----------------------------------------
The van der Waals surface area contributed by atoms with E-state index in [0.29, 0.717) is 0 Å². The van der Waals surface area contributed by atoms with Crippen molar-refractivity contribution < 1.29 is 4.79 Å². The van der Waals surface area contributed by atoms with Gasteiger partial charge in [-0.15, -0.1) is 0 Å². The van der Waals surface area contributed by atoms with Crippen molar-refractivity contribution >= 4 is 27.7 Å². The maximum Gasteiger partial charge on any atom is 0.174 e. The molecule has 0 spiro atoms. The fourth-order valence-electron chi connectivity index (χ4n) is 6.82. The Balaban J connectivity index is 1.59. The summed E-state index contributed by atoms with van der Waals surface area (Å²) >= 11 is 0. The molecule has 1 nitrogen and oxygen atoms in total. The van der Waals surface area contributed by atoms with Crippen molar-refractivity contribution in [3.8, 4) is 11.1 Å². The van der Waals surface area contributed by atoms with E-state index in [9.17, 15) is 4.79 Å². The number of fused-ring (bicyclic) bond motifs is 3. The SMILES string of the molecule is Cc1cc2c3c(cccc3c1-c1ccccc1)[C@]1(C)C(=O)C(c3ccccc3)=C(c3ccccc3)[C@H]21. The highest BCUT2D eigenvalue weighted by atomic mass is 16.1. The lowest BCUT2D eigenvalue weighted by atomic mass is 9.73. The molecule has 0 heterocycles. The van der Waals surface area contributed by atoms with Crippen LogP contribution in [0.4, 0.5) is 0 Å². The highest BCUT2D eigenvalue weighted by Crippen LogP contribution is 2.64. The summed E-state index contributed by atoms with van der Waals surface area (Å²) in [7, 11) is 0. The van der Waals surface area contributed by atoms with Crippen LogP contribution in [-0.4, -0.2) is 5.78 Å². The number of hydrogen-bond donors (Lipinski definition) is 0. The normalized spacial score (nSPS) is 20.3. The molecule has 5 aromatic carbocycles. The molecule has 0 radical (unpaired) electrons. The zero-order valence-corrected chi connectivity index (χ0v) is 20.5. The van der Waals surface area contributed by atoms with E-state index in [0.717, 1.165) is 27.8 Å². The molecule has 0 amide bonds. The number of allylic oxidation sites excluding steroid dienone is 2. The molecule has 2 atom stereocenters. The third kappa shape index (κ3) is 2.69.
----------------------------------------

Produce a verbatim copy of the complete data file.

The van der Waals surface area contributed by atoms with E-state index in [0.29, 0.717) is 0 Å². The van der Waals surface area contributed by atoms with Crippen molar-refractivity contribution < 1.29 is 4.79 Å². The van der Waals surface area contributed by atoms with Gasteiger partial charge in [-0.15, -0.1) is 0 Å². The van der Waals surface area contributed by atoms with Crippen molar-refractivity contribution >= 4 is 27.7 Å². The maximum Gasteiger partial charge on any atom is 0.174 e. The molecule has 0 spiro atoms. The fourth-order valence-electron chi connectivity index (χ4n) is 6.82. The Balaban J connectivity index is 1.59. The summed E-state index contributed by atoms with van der Waals surface area (Å²) >= 11 is 0. The molecule has 1 nitrogen and oxygen atoms in total. The van der Waals surface area contributed by atoms with Crippen molar-refractivity contribution in [3.8, 4) is 11.1 Å². The van der Waals surface area contributed by atoms with E-state index in [9.17, 15) is 4.79 Å². The number of fused-ring (bicyclic) bond motifs is 3. The SMILES string of the molecule is Cc1cc2c3c(cccc3c1-c1ccccc1)[C@]1(C)C(=O)C(c3ccccc3)=C(c3ccccc3)[C@H]21. The highest BCUT2D eigenvalue weighted by atomic mass is 16.1. The lowest BCUT2D eigenvalue weighted by atomic mass is 9.73. The molecule has 0 heterocycles. The van der Waals surface area contributed by atoms with Crippen LogP contribution in [0.4, 0.5) is 0 Å². The highest BCUT2D eigenvalue weighted by Crippen LogP contribution is 2.64. The summed E-state index contributed by atoms with van der Waals surface area (Å²) in [7, 11) is 0. The van der Waals surface area contributed by atoms with Crippen LogP contribution in [-0.4, -0.2) is 5.78 Å². The number of hydrogen-bond donors (Lipinski definition) is 0. The normalized spacial score (nSPS) is 20.3. The molecule has 5 aromatic carbocycles. The molecule has 0 radical (unpaired) electrons. The zero-order valence-corrected chi connectivity index (χ0v) is 20.5. The van der Waals surface area contributed by atoms with E-state index in [0.717, 1.165) is 27.8 Å². The molecule has 0 amide bonds. The number of allylic oxidation sites excluding steroid dienone is 2. The molecule has 2 atom stereocenters. The third kappa shape index (κ3) is 2.69.